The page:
Jonathan Coe is one of those British writers I’ve been meaning to read for a long time. He’s written a slew of books that are said to be satirical and humorous. This is certainly true of Expo 58.
Expo 58 is a comic spy caper set at the World’s Expo in Brussels in 1958. Thomas Foley is seconded from his desk job in London at the Ministry of Information to oversee the running of an ‘authentic’ British pub at the fair. Here he finds romance and is unwittingly drawn into international intrigue. Expo 58 paints a lovely picture of post-War Europe and the subtle negotiations taking place in the new world order.
As much as I enjoyed the novel, it did get off to a little of a slow start for me. However, once Thomas arrived in Brussels it was smooth sailing. I’ve always been intrigued by World’s Fairs and much of the subtext surrounding them. I love the efforts to try to recreate an entire culture in a clearly temporary and disposable exhibit. Expo 58 gave so much insight into what it was like to be there on a day-to-day basis for six months.
Who would like this book? This is for those who love a bumbling, international caper. Expo 58 would make a great gift for that hard to buy for dad who is also interested in espionage and history. It is also an amusing read for those who like to look back at past imaginings of the future. In this regard, if you like the book cover pictured, it is a good bet that you will like the book as well. As an introduction to Coe’s writing, I think it served its purpose as well. I will definitely keep my eye out for other books by him.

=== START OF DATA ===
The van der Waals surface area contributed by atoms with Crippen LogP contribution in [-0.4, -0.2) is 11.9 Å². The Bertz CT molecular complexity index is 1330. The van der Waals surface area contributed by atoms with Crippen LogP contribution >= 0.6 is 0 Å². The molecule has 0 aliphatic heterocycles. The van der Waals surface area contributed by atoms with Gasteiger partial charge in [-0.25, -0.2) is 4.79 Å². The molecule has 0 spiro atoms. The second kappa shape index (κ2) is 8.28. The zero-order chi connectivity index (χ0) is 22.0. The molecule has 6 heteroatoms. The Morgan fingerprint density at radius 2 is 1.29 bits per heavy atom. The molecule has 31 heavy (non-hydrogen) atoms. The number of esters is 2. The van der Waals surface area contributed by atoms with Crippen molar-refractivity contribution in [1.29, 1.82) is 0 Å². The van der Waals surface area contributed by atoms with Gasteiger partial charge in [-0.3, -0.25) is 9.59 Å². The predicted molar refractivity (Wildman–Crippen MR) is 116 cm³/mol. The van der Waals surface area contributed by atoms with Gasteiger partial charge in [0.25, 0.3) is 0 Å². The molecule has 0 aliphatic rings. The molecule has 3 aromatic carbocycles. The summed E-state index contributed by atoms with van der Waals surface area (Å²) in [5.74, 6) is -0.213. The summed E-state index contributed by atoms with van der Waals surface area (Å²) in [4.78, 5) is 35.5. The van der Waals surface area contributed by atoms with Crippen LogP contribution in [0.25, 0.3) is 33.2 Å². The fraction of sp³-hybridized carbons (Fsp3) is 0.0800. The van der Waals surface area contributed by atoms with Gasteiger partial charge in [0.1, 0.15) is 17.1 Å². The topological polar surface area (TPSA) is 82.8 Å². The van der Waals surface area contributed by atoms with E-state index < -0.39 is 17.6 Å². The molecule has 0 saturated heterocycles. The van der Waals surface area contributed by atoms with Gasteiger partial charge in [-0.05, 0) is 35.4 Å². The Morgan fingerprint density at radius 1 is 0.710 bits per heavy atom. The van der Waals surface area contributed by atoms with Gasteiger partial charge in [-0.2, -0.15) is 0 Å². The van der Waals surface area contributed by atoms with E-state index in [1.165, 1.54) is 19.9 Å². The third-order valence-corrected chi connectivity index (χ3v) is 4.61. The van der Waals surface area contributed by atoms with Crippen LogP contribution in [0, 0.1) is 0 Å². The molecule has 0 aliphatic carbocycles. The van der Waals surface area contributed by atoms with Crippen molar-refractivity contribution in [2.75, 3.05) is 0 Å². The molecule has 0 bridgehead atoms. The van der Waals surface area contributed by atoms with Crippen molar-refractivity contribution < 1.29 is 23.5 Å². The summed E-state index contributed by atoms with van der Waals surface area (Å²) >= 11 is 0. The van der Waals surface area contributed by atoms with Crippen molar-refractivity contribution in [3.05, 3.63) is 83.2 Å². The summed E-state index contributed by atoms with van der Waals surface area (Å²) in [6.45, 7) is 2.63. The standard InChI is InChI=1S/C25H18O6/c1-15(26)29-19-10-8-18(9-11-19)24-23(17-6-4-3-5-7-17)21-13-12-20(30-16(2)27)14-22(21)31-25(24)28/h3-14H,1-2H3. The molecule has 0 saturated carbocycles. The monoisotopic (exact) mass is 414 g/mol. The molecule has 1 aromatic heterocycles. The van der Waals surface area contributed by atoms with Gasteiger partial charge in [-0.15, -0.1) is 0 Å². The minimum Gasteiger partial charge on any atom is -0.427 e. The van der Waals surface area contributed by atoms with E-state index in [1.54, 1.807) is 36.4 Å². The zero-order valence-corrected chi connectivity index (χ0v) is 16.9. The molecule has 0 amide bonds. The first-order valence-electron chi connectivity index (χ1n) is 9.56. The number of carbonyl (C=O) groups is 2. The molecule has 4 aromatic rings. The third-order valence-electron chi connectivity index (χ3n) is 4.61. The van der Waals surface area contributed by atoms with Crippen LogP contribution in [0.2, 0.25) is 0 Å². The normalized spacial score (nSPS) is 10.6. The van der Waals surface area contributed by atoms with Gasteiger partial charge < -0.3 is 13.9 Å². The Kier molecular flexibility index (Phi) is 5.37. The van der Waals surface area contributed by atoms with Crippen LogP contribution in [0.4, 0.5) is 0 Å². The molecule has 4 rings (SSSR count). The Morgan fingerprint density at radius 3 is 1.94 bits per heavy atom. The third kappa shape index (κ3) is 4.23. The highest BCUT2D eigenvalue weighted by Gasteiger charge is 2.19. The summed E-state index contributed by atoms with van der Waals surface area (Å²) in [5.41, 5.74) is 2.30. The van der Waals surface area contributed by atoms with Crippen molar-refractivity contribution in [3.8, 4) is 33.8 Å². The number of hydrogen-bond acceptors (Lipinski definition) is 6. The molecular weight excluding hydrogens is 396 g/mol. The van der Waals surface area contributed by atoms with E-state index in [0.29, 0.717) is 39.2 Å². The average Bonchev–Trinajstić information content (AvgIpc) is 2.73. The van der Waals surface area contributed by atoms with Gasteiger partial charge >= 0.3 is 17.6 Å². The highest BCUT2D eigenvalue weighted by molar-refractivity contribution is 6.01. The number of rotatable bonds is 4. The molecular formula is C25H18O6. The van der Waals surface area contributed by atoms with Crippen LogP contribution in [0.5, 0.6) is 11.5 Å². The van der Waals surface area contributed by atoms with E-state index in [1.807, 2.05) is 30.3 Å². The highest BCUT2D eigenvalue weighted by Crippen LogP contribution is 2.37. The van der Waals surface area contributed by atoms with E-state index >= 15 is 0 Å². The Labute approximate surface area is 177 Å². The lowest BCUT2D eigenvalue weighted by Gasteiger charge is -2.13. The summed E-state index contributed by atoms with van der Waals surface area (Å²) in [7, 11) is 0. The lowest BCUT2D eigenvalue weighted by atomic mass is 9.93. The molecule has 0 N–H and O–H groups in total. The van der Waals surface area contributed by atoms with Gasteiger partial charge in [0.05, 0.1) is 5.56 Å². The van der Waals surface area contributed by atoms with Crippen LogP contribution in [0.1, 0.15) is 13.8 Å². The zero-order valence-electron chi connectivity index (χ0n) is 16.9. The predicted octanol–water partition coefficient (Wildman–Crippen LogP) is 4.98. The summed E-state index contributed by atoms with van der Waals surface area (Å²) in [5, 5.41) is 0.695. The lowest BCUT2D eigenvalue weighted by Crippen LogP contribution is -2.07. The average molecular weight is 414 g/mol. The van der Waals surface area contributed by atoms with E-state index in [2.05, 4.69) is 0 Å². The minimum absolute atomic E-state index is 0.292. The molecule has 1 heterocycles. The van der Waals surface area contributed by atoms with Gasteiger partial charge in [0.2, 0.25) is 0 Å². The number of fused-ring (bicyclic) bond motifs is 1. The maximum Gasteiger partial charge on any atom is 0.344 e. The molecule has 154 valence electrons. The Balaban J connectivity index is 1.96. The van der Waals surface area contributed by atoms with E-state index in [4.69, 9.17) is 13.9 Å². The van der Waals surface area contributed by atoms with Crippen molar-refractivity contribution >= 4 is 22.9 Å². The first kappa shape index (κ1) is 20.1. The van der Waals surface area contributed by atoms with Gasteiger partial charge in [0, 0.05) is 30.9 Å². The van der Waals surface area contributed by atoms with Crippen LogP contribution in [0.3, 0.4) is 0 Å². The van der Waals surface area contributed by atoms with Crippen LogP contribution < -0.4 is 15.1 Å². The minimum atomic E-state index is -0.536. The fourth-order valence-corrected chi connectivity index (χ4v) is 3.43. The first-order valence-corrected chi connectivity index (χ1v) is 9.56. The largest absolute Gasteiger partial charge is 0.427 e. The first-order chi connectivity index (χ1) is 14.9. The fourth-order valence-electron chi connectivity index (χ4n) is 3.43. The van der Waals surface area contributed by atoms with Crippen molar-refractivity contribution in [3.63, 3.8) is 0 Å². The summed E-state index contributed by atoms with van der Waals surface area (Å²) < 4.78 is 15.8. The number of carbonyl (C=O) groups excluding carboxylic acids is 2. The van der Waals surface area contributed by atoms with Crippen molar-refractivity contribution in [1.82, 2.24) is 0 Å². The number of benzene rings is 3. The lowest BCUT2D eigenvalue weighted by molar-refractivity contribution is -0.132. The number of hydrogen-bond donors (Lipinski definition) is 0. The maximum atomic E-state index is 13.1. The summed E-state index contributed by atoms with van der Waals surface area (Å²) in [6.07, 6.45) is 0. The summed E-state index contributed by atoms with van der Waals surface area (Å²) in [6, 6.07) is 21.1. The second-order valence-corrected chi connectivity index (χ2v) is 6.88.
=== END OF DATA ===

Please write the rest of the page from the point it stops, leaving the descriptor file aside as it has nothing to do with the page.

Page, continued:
I received a copy of the book for review consideration from the publisher via NetGalley.
What a Carve Up! is his best book. Go there next. Great plot with thoroughly horrible characters. The House of Sleep is pretty good too
I was going to read The Rotter’s Club next, simply because I already have it. But I have heard great things about What a Carve Up. We shall see….
Would agree that it was a little slow to get going, but great for ‘memorabilia’ of the era. And great to see it is set in Brussels. Thank you for the great review!
I’m a fan of Jonathan Coe and enjoyed this one which had more than a touch of the Ealing Comedies about it – caper is the word! I’d agree with MyOtherVoices – The House of Sleep is much under-rated but is both hilarious and poignant.
This sounds like a really fun read (despite the slow start)! I too am fascinated by World’s Fairs – did you ever read The Devil in the White City? CRAZY.
Surely a great read for anyone interested in espionage and history, not just a dad. My mom reads thrillers too 🙂
You are so right about anyone – not just dads – liking this. I think i put the dad thing in there because Dad’s seem to be notoriously hard to buy for. Or at least the Dads in my life. And yes, I’m likely going to buy this for my father-in-law.